“The Strength of Her Witness,” edited by Elizabeth Johnson, contains articles by women around the world on the importance of Christ’s incarnation.
The Strength of Her Witness: Jesus Christ in the Global Voices of Women
Edited by Elizabeth Johnson (Orbis Books, 2016)
“What difference do women’s voices make in interpreting the meaning of Jesus Christ?” asks Elizabeth Johnson in her introduction to The Strength of Her Witness. This book, edited by Johnson, attempts to answer that question.
Pro: Emily Gilmore and Paris Geller. Con: Lorelai Gilmore hiking in the wilderness.
In the spirit of Rory Gilmore’s love of the pro/con list, this review of the long-awaited return of our favorite mother and daughter duo will take the same form. While I’ll refrain from quoting the final four words, references to it will take place as I assume most readers will have pulled a Lorelai and Rory and binged all four episodes over the weekend while eating pizza and Pop-Tarts.
Lorelai and Rory Gilmore are proof that families are forged not by following social and cultural scripts, but by following the heart.
Oh, to live in Stars Hollow, where crabby but hunky Luke runs the diner, quirky Kirk holds a long string of peculiar jobs, and a single mother and her daughter can be seen as a legitimate and respectable family.
On television and in film, single mothers are too often portrayed as hapless victims, struggling to raise children in the absence of a male breadwinner. Media’s single moms live in dismal apartments in gritty neighborhoods, dress in thrift-shop clothing, and seem wearily defeated by life. They have bad posture, bad hair, and bad luck.
Rapper Oddisee's new album reflects on life as a Muslim American in a post-9/11 world.
Sudanese American rapper Oddisee inhabits a delicate space in the star-obsessed rap world—bigger than underground, but not yet a household name. Still, the D.C.-born artist is on the rise, beloved by critics and hip-hop purists for his thoughtful, intricate rhymes and self-produced beats that recall the so-called golden age of rap.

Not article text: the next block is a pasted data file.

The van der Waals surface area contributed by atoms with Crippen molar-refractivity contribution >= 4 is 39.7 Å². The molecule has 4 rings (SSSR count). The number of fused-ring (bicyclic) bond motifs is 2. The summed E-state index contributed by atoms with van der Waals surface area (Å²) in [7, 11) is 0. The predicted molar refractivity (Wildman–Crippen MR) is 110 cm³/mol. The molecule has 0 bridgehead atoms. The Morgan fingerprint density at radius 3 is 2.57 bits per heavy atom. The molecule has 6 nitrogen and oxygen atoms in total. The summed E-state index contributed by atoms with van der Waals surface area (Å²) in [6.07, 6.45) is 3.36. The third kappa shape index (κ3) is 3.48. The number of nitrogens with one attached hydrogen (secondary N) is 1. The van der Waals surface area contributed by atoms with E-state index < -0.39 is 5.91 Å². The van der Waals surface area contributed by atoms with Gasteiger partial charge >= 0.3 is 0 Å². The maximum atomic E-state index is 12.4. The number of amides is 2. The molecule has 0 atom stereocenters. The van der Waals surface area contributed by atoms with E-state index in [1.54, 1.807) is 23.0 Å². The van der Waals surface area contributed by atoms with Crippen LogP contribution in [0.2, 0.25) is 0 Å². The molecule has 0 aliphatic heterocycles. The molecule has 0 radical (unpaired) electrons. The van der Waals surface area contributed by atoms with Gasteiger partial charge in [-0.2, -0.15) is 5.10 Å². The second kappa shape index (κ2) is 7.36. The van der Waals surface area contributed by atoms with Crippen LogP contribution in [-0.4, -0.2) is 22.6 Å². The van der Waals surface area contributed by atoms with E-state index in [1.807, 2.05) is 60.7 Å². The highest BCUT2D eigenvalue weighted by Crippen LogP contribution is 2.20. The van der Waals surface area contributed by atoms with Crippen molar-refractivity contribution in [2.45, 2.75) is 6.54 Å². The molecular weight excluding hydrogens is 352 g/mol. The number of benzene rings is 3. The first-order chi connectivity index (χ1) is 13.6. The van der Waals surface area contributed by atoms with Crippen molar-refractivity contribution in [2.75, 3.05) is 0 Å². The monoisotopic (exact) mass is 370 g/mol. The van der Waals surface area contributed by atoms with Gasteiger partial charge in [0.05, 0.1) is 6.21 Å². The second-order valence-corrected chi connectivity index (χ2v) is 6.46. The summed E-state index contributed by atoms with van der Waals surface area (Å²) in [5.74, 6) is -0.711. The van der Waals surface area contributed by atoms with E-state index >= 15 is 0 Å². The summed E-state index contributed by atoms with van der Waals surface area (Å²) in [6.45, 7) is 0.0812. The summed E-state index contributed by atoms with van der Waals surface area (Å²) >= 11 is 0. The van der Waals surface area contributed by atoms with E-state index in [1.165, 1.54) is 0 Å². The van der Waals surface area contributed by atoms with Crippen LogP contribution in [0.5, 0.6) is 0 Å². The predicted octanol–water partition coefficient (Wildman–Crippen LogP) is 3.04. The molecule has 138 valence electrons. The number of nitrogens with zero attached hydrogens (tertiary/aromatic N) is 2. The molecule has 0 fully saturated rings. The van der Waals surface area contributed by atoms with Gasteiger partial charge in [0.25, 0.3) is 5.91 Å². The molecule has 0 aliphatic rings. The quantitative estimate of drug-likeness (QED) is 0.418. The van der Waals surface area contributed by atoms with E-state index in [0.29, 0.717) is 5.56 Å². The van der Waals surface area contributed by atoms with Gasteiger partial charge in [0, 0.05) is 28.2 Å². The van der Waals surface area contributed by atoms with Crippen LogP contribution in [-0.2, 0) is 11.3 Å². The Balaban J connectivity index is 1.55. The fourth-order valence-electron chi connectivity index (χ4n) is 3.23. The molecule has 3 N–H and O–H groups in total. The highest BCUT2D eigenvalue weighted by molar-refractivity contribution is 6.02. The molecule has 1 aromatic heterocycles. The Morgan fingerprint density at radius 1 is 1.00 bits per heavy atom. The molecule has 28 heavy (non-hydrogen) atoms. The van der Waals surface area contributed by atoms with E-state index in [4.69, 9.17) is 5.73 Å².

The Anthony Weiner saga forces us to ask questions about the state of our politics.
The tradition of fly-on-the-wall documentaries about American political campaigns is a long and mostly honorable one. It starts in 1960 with Primary, which took newly-invented portable equipment behind the scenes with John F. Kennedy and Hubert Humphrey as they fought for the Democratic presidential nomination. And it runs all the way through By the People: The Election of Barack Obama (2009) and Mitt (2014). In between came the greatest of them all, The War Room.
‘Southside with You’ tells the story of Michelle and Barack Obama's first date and plants the seeds for all that comes after.
After seeing Barack and Michelle Obama in the public eye for the last eight years, it can be difficult to think of them as anything other than the President and the First Lady. In Southside with You, we get a glimpse of a fictionalized retelling of their first date in Chicago during the summer of 1989.
Out of Black womens' struggle is birthed a spirituality that focuses on community, creativity, and the omnipresence of God.
No Crystal Stair: Womanist Spirituality
By Diana L. Hayes (Orbis Books, 2016)
‘Never Can I Write of Damascus' leads its readers deeper than the violence in Syria and tells stories of human resilience, beauty, and poetry.
Never Can I Write of Damascus
By Theresa Kubasak and Gabe Huck (Just World Books, 2016)
The Netflix series reminds us of the last breath of childhood, before we realize that monsters aren’t just in stories, board games, and horror movies.
I used to wonder when I’d finally feel grown up. I thought it would be a more cataclysmic rite of passage—like getting married, having a baby, or going to your best friend’s funeral. But I’d done all those things in my 30s, and I still felt 16 at heart. In truth, it was a small moment on the playground with my 10-year-old daughter that made me realize adulthood had arrived without my even noticing.
Justin Vernon's first new album in five years adds to the studied mystery of Bon Iver.
Back in the fall of 2012, Justin Vernon told Minnesota Public Radio that Bon Iver was perhaps nearing its end. Vernon had been on tour for a year at that point with Bon Iver—the indie-folk project he’d launched in 2007 with the debut album For Emma, Forever Ago—and needed some space from the national attention it and he had garnered. If time out of the media spotlight was what the 35-year-old Vernon needed, he seemed to find it.
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